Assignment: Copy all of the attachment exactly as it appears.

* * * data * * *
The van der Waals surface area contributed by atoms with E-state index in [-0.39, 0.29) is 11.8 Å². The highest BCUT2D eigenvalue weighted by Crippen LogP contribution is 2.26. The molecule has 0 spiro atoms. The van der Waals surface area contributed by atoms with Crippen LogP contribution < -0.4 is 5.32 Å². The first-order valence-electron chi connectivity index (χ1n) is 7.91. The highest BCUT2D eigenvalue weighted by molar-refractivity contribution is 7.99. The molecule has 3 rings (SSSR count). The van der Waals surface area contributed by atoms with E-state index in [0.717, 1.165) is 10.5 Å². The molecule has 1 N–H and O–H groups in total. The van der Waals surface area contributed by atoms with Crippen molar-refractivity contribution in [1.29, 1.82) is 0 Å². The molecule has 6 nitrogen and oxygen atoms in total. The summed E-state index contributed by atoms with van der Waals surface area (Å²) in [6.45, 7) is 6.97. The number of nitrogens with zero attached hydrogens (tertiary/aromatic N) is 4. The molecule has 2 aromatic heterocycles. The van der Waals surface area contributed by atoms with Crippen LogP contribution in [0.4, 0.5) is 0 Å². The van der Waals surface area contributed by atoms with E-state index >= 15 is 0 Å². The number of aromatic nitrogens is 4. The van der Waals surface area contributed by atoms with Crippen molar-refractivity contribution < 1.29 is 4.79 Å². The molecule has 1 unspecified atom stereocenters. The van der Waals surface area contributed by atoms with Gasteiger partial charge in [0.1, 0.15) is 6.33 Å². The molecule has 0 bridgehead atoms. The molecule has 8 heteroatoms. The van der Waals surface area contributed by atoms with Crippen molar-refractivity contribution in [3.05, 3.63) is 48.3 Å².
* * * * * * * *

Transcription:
The van der Waals surface area contributed by atoms with E-state index in [-0.39, 0.29) is 11.8 Å². The highest BCUT2D eigenvalue weighted by Crippen LogP contribution is 2.26. The molecule has 0 spiro atoms. The van der Waals surface area contributed by atoms with Crippen LogP contribution < -0.4 is 5.32 Å². The first-order valence-electron chi connectivity index (χ1n) is 7.91. The highest BCUT2D eigenvalue weighted by molar-refractivity contribution is 7.99. The molecule has 3 rings (SSSR count). The van der Waals surface area contributed by atoms with E-state index in [0.717, 1.165) is 10.5 Å². The molecule has 1 N–H and O–H groups in total. The van der Waals surface area contributed by atoms with Crippen molar-refractivity contribution in [1.29, 1.82) is 0 Å². The molecule has 6 nitrogen and oxygen atoms in total. The summed E-state index contributed by atoms with van der Waals surface area (Å²) in [6.45, 7) is 6.97. The number of nitrogens with zero attached hydrogens (tertiary/aromatic N) is 4. The molecule has 2 aromatic heterocycles. The van der Waals surface area contributed by atoms with Crippen LogP contribution in [0.4, 0.5) is 0 Å². The van der Waals surface area contributed by atoms with E-state index >= 15 is 0 Å². The number of aromatic nitrogens is 4. The van der Waals surface area contributed by atoms with Crippen molar-refractivity contribution < 1.29 is 4.79 Å². The molecule has 1 unspecified atom stereocenters. The van der Waals surface area contributed by atoms with Gasteiger partial charge in [0.1, 0.15) is 6.33 Å². The molecule has 0 bridgehead atoms. The molecule has 8 heteroatoms. The van der Waals surface area contributed by atoms with Crippen molar-refractivity contribution in [3.05, 3.63) is 48.3 Å².